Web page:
Those two years I was back in Cookeville I spent documenting with my camera the things that to me were unique about Cookeville from the perspective of one who was from there, who had seen the same old tired things a million times. Suddenly I found myself looking at this book of images with someone who didn’t know what the square looks like, or Jefferson Avenue on a Saturday night with cars sitting in the parking lot of the People’s Stockyard (1947) watching everyone else slide on by wasting their time with nothing else to do.

And this … this fed into my desire to see Searching for the Wrong-Eyed Jesus, and my desire to see all of Tennessee anew with fresh eyes. To visit Tennessee as an outsider, and take the photographs I have forever ignored because “I’ve seen that a hundred times.”

I feel inspired by White’s music. I feel inspired the story of touring the Memphis blues land. I feel inspired by the photographs of some of my fellow Tennesseans, and how they show me the land that I’m from in ways I’ve never expected and may never be able to recreate.

So here is what I propose:

This summer I plan to drive from the west side of Tennessee to the east, over the course of a week or more, ignoring all the major interstates, and trying to understand a little more about where I’m from. I’m going to try to take the pictures I’ve automatically dismissed, and bring back something I can show to anyone and say, “This is the Volunteer State. This is how it grows from the flat rich soil of the Mississippi River to the sharp steep hills of the Great Smoky Mountains. These are the people you would meet, the roads you would travel, the homes you would see.”

I want to do this. I need your help though.

If you’re from Tennessee, or have spent time there, what are the locations that hold a special place in your heart? If you could pick one thing to show a stranger to best represent what you love about Tennessee, what would it be?

If you’ve never been there, what do you want to know? What would you want to see?

And finally, I may need an assistant. I may need someone to drive for a while so I can shoot out the window and capture the moment. Someone who is patient and will understand when I have to turn the car around and go back to something I just saw, or will understand when I want to spend an hour in one spot waiting for the sun to go down just right.

I really do think I need to do this.



I wish you could have been with me
February 8, 2010, 3:21 pm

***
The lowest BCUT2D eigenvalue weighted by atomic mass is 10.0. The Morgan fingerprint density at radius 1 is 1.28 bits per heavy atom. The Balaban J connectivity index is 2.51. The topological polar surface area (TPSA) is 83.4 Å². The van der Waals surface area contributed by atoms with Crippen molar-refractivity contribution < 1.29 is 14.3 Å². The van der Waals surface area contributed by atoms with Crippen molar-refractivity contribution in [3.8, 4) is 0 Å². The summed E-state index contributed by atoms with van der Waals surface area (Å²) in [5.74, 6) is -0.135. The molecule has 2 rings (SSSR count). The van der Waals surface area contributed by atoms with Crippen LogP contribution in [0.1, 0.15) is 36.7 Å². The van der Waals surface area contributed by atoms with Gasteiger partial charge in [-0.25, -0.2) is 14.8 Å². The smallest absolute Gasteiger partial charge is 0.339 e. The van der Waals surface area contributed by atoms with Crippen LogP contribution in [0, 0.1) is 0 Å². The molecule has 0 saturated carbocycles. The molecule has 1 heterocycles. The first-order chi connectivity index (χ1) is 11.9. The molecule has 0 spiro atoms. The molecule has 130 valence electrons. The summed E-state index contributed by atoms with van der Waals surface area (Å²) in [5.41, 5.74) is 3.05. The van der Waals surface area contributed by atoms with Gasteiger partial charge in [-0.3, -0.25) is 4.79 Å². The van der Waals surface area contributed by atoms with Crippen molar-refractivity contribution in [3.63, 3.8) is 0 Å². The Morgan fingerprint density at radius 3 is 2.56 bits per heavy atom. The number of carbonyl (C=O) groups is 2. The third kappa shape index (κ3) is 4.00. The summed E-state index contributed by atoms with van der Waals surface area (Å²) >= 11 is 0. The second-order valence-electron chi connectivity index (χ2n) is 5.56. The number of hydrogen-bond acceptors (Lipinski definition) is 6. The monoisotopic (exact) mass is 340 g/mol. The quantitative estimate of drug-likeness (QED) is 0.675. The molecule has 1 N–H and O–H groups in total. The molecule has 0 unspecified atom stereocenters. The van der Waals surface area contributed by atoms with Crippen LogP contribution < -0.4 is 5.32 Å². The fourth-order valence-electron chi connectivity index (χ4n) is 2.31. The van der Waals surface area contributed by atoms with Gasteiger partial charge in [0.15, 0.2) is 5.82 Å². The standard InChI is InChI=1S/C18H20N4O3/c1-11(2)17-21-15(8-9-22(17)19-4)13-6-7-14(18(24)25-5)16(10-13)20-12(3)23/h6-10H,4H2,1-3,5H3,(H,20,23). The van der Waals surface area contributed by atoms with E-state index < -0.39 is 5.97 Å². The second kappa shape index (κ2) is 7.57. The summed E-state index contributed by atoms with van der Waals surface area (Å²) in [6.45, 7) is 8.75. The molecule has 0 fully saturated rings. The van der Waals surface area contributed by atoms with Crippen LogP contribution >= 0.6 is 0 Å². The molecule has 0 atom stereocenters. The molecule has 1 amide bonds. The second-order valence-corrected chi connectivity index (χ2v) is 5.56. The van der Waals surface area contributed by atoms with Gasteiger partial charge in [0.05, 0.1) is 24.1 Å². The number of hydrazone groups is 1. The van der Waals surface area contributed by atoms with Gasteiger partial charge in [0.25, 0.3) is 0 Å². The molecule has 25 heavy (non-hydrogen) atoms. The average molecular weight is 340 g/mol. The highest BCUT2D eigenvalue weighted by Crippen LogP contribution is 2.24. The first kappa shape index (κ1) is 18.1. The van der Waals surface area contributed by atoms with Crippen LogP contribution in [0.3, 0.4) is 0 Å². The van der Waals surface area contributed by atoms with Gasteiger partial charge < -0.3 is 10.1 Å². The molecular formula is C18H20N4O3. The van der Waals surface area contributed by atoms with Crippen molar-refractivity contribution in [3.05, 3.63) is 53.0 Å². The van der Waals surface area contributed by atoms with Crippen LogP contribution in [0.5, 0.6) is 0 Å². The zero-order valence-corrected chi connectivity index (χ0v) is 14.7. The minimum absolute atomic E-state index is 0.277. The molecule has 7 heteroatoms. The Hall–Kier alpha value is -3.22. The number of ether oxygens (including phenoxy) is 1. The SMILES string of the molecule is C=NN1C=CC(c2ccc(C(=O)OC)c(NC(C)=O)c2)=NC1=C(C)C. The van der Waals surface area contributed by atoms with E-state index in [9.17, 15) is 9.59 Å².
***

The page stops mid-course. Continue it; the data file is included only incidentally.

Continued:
Filed under: New Orleans

Yesterday was one of the most amazing and intense experiences I’ve ever had in New Orleans and I feel like I have to write about it. Not so that I can brag, and not so that I can pretend I’m some sort of Voice of New Orleans (Professional Blogger Edition) but so that I don’t ever forget the details.

I was extremely fortunate to have my good friend Mark in town for this occasion. He appreciates New Orleans more than anyone I know that doesn’t actually live here, so I couldn’t have asked for a better companion during the day. He’s a seasoned visitor, not just a Mardi Gras and Bourbon St. reveler, so he knows how to relax and flow with the changing situations that pop up down here.

As with so many other adventures here I felt it was best if we just played it by ear. Often times there’s no sense in making elaborate plans, especially those that involve the French Quarter, because you never know who’s going to call, where the fun will be, or what’s (literally) around the next corner. So, we headed down to the Quarter with only the vaguest of direction. Earlier we had a tantalizing offer of being able to watch the game at a private party on a massive screen, but unfortunately no one was able to pull enough weight to get our names on to the guest list for the kickoff, but we had rumors that we might be able to sneak in at halftime.

We parked in Tremé, just a few blocks outside the Quarter, in one of those magic parking spots, you know, “Well, this may not look entirely kosher, but I parked here once and didn’t get a ticket, so it must be okay!” During the walk down the Esplanade neutral ground we were flanked by standstill traffic on both sides – I couldn’t figure out where those cars thought they were going to go, or even where the unending stream of traffic headed out of the Quarter was coming from. Maybe everyone was driving down just to turn around and drive right back out, I don’t know.